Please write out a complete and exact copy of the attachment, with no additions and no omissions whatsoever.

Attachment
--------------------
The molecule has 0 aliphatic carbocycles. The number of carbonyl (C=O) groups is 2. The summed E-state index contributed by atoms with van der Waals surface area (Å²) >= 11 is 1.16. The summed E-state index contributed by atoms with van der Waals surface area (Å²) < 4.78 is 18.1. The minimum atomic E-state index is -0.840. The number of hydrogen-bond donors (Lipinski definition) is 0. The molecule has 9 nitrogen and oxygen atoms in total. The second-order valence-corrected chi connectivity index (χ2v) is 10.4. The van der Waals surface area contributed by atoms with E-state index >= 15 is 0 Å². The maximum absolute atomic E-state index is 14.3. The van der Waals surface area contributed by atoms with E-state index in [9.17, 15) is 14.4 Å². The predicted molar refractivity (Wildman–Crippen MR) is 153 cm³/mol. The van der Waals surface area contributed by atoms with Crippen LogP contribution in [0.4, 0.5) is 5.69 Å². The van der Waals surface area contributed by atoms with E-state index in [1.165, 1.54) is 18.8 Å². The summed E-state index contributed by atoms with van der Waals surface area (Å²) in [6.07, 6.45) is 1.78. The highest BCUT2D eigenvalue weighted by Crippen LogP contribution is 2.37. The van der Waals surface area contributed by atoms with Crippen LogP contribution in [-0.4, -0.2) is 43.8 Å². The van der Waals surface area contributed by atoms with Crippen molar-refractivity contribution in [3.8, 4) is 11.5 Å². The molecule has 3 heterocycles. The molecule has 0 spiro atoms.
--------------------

The molecule has 0 aliphatic carbocycles. The number of carbonyl (C=O) groups is 2. The summed E-state index contributed by atoms with van der Waals surface area (Å²) >= 11 is 1.16. The summed E-state index contributed by atoms with van der Waals surface area (Å²) < 4.78 is 18.1. The minimum atomic E-state index is -0.840. The number of hydrogen-bond donors (Lipinski definition) is 0. The molecule has 9 nitrogen and oxygen atoms in total. The second-order valence-corrected chi connectivity index (χ2v) is 10.4. The van der Waals surface area contributed by atoms with E-state index >= 15 is 0 Å². The maximum absolute atomic E-state index is 14.3. The van der Waals surface area contributed by atoms with E-state index in [9.17, 15) is 14.4 Å². The predicted molar refractivity (Wildman–Crippen MR) is 153 cm³/mol. The van der Waals surface area contributed by atoms with Crippen LogP contribution in [0.4, 0.5) is 5.69 Å². The van der Waals surface area contributed by atoms with E-state index in [1.165, 1.54) is 18.8 Å². The summed E-state index contributed by atoms with van der Waals surface area (Å²) in [6.07, 6.45) is 1.78. The highest BCUT2D eigenvalue weighted by Crippen LogP contribution is 2.37. The van der Waals surface area contributed by atoms with Crippen LogP contribution in [-0.4, -0.2) is 43.8 Å². The van der Waals surface area contributed by atoms with Crippen molar-refractivity contribution in [3.8, 4) is 11.5 Å². The molecule has 3 heterocycles. The molecule has 0 spiro atoms.